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Saudi Arabia: minister says Israel must allow establishment of a Palestinian state

The Foreign Minister of Saudi Arabia Prince Faisal bin Farhan Al Saud attends a panel discussion on February 15, 2020 [THOMAS KIENZLE/AFP via Getty Images]
The Foreign Minister of Saudi Arabia Prince Faisal bin Farhan Al Saud attends a panel discussion on February 15, 2020 [THOMAS KIENZLE/AFP via Getty Images]

Saudi Arabia's Foreign Minister has rejected the possibility of normalising ties with Israel, saying that the goal of Palestinian statehood must be addressed first.

"The best way to build on that spirit is to find a path to solving the issue of the Palestinians and finding a path to a Palestinian state," said Faisal Bin Farhan yesterday at a virtual conference of the Aspen Security Forum. "Without solving the Palestinian-Israel conflict in a sustainable long-term way, we're not going to have real sustainable security in the region."

The minister added that the best way to make progress with the Abraham Accords normalisation agreement that includes the United Arab Emirates, Bahrain, Sudan and Morocco would be "to find a path to solving the issue of the Palestinians and finding a path to a Palestinian state because that will deliver complete normalisation for Israel in the region."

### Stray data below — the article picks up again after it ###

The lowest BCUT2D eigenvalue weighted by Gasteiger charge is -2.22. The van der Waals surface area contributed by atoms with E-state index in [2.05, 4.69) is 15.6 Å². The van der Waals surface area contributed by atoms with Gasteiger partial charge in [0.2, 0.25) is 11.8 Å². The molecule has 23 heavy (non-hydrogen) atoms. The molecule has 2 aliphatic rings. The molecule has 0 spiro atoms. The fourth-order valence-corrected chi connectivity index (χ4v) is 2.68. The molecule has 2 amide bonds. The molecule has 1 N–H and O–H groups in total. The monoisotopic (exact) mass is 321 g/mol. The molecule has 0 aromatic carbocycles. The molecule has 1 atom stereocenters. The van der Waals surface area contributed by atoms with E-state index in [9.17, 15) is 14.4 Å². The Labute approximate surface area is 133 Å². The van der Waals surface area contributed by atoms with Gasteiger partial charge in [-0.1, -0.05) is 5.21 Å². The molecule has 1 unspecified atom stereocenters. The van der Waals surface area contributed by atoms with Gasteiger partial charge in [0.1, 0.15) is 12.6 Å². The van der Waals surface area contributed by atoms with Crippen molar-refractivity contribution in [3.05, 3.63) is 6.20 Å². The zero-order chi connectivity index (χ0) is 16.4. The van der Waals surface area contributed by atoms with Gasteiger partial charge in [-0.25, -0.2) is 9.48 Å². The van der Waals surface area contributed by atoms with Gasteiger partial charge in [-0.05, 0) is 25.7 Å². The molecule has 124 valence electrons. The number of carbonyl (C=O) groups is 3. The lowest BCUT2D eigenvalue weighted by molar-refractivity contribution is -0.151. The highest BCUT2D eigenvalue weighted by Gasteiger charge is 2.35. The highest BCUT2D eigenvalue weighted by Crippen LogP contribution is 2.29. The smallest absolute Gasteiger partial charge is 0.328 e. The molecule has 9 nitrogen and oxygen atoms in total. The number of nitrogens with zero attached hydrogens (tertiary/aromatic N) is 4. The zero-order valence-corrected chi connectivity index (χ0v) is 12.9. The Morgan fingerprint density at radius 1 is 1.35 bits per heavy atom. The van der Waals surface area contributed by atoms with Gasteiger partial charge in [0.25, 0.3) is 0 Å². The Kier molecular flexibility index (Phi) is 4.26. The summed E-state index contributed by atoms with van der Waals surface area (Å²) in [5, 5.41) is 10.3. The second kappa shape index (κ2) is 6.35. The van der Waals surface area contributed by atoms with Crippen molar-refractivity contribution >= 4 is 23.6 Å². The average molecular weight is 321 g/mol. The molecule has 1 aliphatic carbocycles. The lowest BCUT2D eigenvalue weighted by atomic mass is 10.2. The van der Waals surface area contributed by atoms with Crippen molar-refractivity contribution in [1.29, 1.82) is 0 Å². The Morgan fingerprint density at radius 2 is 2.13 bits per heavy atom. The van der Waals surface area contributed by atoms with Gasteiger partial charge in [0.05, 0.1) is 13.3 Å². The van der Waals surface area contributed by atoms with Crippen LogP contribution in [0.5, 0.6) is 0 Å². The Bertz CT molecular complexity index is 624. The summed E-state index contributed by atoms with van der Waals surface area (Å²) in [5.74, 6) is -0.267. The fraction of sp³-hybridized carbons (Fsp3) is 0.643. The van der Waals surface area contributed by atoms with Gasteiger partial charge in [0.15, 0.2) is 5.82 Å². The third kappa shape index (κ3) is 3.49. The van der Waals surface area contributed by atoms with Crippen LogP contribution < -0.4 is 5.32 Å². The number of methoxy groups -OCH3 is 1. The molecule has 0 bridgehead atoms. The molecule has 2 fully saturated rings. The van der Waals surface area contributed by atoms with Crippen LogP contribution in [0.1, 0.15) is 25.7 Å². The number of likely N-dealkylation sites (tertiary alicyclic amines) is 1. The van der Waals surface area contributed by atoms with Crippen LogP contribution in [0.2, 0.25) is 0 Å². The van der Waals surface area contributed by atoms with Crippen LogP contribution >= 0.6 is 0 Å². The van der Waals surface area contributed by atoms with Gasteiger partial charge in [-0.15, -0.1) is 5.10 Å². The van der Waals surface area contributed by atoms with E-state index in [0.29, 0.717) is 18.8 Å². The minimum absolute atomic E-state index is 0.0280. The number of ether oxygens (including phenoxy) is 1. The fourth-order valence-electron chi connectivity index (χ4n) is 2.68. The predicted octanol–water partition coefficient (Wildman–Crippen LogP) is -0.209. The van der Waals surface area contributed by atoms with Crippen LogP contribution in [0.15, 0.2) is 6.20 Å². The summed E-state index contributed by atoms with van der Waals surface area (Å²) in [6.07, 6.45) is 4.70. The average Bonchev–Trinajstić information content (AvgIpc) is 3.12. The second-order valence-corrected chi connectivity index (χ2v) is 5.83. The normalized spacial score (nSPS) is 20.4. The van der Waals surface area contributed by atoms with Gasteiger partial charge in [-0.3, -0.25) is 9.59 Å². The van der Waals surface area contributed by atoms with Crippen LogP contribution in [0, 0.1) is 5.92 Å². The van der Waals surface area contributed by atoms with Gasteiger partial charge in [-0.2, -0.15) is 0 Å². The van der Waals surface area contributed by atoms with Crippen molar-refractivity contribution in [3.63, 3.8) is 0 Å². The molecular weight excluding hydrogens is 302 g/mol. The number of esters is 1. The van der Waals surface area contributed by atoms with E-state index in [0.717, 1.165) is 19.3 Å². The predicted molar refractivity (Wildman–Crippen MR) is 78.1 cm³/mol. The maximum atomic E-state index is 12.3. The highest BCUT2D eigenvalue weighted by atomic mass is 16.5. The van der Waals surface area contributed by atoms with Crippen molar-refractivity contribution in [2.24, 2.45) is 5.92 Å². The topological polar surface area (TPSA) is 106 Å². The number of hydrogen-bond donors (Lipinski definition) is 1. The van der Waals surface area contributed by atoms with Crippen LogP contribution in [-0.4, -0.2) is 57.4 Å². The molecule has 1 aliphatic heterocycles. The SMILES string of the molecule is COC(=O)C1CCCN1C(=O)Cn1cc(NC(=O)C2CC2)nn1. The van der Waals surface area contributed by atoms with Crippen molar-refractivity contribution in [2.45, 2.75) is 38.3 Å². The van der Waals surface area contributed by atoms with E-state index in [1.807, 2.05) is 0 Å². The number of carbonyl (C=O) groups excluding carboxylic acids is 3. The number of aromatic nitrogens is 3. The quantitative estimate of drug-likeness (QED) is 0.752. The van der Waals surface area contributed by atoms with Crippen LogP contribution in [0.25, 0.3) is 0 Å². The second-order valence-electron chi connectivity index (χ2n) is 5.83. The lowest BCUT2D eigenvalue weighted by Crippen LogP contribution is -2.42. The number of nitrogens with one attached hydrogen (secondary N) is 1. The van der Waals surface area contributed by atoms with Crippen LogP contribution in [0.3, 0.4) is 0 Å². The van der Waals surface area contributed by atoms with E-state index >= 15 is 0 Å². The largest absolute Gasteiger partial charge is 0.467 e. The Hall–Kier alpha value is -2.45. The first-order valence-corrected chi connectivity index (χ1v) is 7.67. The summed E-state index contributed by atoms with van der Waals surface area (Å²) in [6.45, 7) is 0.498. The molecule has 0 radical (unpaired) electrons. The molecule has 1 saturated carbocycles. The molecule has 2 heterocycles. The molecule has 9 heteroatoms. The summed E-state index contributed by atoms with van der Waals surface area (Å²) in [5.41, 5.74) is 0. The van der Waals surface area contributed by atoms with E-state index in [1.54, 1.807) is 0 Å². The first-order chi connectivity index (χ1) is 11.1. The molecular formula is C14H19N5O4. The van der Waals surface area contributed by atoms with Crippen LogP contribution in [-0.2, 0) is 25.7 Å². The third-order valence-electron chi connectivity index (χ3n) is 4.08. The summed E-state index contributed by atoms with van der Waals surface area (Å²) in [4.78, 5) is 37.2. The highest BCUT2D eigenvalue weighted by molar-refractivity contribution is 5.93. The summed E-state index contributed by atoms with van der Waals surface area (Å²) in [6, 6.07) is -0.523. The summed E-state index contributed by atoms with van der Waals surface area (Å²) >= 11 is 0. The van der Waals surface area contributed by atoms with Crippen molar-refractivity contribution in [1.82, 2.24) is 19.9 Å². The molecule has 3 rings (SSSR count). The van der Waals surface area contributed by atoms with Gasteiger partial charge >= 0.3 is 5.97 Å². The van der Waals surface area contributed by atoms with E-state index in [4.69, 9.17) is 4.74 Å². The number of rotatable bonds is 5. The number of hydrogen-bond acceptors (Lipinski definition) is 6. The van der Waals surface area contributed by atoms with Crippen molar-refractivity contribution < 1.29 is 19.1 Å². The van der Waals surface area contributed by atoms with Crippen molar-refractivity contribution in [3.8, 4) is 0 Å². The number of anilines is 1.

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The deals were denounced by Palestinians who claimed that the normalisation states had abandoned a unified position under which Arab countries would make peace only after a two-state solution had been achieved. Negotiations with Israel in this respect have been deadlocked for years.

At the forum yesterday, Bin Farhan also warned that Tehran "continues to be emboldened" to carry out "negative activity" in the Middle East. "We have reports coming in today that may indicate additional activity by Iran in the Gulf." He called for a holistic approach that would address Iran's regional behaviour in any nuclear deal negotiations.

"We certainly support a deal with Iran as long as that deal ensures that Iran will not now or ever gain access to nuclear weapons technology," he explained. "That's the challenge."

Riyadh and Tehran severed ties in 2016. However, they launched direct talks in April aimed at containing tensions with each other which affect the region.

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IranIsraelMiddle EastNewsPalestineSaudi Arabia
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